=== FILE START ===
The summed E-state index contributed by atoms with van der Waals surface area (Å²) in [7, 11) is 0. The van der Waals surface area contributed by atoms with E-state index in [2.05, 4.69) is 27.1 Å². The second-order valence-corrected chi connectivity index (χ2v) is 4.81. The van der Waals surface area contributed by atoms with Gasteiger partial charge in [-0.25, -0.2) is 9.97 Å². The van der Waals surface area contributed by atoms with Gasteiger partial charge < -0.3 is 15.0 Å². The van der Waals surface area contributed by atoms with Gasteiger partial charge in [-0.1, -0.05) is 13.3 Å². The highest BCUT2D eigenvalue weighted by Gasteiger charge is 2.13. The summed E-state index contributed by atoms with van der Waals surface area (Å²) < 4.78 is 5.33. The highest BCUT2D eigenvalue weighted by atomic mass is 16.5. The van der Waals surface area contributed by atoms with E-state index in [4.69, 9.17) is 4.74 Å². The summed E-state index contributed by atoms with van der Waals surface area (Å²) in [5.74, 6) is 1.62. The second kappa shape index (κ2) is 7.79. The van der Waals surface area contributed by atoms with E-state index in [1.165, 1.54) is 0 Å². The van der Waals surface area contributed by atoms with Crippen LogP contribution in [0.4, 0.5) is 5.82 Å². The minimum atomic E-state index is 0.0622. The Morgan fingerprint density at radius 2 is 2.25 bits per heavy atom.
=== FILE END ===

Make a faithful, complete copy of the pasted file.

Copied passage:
The summed E-state index contributed by atoms with van der Waals surface area (Å²) in [7, 11) is 0. The van der Waals surface area contributed by atoms with E-state index in [2.05, 4.69) is 27.1 Å². The second-order valence-corrected chi connectivity index (χ2v) is 4.81. The van der Waals surface area contributed by atoms with Gasteiger partial charge in [-0.25, -0.2) is 9.97 Å². The van der Waals surface area contributed by atoms with Gasteiger partial charge < -0.3 is 15.0 Å². The van der Waals surface area contributed by atoms with Gasteiger partial charge in [-0.1, -0.05) is 13.3 Å². The highest BCUT2D eigenvalue weighted by Gasteiger charge is 2.13. The summed E-state index contributed by atoms with van der Waals surface area (Å²) < 4.78 is 5.33. The highest BCUT2D eigenvalue weighted by atomic mass is 16.5. The van der Waals surface area contributed by atoms with E-state index in [4.69, 9.17) is 4.74 Å². The summed E-state index contributed by atoms with van der Waals surface area (Å²) in [5.74, 6) is 1.62. The second kappa shape index (κ2) is 7.79. The van der Waals surface area contributed by atoms with E-state index in [1.165, 1.54) is 0 Å². The van der Waals surface area contributed by atoms with Crippen LogP contribution in [0.4, 0.5) is 5.82 Å². The minimum atomic E-state index is 0.0622. The Morgan fingerprint density at radius 2 is 2.25 bits per heavy atom.